By Pro Football Hall of Fame defensive lineman Alan Page, 47, the primary for a seat on the Minnesota Supreme Court. Page, who played for the Vikings from 1967 to '78 and the Bears from '78 to '81 and has been an assistant state attorney general in Minnesota since '85, got 58% of the vole in a three-man race. He will face the primary's second-place finisher in the Nov. 3 election. If he wins, he'll be the first black to hold an elected state office in Minnesota and the first on the state's supreme court.
In the want ads, by former NBA All-Star center Ralph Sampson, 32, a job as part-time assistant basketball coach at James Madison University. Sampson, who will get $500,000 a year for the next decade from the Sacramento Kings, will earn $16,000 a year working with Lefty Driesell.
By Mississippi State football coach Jackie Sherrill, never again to have a bull castrated in front of his players for motivational purposes, as he did before the Bulldogs' Sept. 5 defeat of the Texas Longhorns. "I don't think the calf was embarrassed," Sherrill said after the operation. But Mississippi State president Donald Zacharias was, and he met with Sherrill last week to explain that he considered the action "inappropriate and contrary to the educational ideals" of the university. Afterward Sherrill, seemingly only semichagrined, said, "Even though I was not involved in the procedure that took place, I take responsibility."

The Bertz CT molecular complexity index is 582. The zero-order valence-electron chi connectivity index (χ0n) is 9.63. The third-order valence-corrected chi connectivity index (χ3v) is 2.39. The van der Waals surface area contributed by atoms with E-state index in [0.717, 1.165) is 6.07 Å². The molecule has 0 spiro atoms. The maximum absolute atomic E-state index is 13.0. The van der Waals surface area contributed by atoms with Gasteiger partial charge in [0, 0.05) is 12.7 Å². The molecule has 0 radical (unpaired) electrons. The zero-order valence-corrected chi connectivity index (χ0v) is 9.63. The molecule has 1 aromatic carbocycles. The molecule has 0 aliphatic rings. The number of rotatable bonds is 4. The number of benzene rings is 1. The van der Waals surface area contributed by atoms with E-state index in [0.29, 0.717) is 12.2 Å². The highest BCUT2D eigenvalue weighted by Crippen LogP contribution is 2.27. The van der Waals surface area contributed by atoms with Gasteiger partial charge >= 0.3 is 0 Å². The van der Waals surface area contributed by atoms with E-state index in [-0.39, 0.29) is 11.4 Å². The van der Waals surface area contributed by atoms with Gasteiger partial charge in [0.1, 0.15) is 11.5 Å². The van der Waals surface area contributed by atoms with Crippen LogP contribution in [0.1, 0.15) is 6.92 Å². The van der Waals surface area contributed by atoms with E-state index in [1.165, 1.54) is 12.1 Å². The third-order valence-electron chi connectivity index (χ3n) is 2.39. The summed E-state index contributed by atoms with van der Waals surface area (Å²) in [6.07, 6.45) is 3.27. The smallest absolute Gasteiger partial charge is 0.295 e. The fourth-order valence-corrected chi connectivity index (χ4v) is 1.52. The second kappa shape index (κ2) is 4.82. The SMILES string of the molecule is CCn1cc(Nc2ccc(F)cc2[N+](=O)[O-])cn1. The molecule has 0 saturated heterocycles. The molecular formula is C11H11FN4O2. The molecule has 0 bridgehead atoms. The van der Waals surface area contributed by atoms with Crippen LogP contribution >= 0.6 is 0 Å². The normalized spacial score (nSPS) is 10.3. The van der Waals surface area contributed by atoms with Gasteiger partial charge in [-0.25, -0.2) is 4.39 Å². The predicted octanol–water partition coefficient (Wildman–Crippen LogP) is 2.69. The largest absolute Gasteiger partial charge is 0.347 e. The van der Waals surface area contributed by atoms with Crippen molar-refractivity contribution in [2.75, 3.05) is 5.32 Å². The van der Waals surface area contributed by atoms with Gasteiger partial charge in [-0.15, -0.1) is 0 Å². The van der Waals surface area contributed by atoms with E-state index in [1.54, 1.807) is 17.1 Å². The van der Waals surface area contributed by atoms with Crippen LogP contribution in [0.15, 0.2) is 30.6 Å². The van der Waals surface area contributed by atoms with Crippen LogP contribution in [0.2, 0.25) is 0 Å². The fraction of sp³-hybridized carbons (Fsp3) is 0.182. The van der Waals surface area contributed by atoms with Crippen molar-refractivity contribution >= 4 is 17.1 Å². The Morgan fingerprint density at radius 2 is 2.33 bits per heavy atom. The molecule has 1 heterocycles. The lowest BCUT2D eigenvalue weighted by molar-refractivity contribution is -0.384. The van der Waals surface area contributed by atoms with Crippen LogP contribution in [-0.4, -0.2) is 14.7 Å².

An Oct. 19 exhibition game in Miami between the Chicago Bulls and the Miami Heat to raise money for the We Will Rebuild coalition in South Florida. The teams hope to raise $500,000 and will set aside 750 seats for school kids from areas hit hardest by Hurricane Andrew.
By Toronto Argonaut kick returner Raghib (Rocket) Ismail, $8,200 to the Ontario Special Olympics fund, as penance for booting Calgary Stampeder fullback Andy McVey's head twice (he also tried to jump on it) during a melee in the Calgary-Toronto game on Sept. 13. Ismail, who will make at least $3.25 million this year, chose to be charitable rather than pay an $820 fine and endure a one-game suspension.
By Paramount, Magic Johnson's Time Out: The Truth about HIV, AIDS and You, a video featuring 42 minutes of lively, informative discussions and skits about AIDS by celebrities—including Johnson, Arsenio Hall, Color Me Badd, Kirstie Alley and Malcolm-Jamal Warner—as well as high schoolers and young adults, some of whom are HIV-positive. Aimed at a teenage and young-adult audience, the tape sells for about $10 and can be borrowed free from many stores. Some retailers, though, have been reluctant to stock Time Out because of the subject matter. And a review committee for the Los Angeles unified school district has advised against system-wide distribution of the tape because of its length and some frank descriptions of sexual behavior. L.A. teachers are, however, permitted to show the video with consent from parents and school principals.
Page now hopes to take a loftier seat.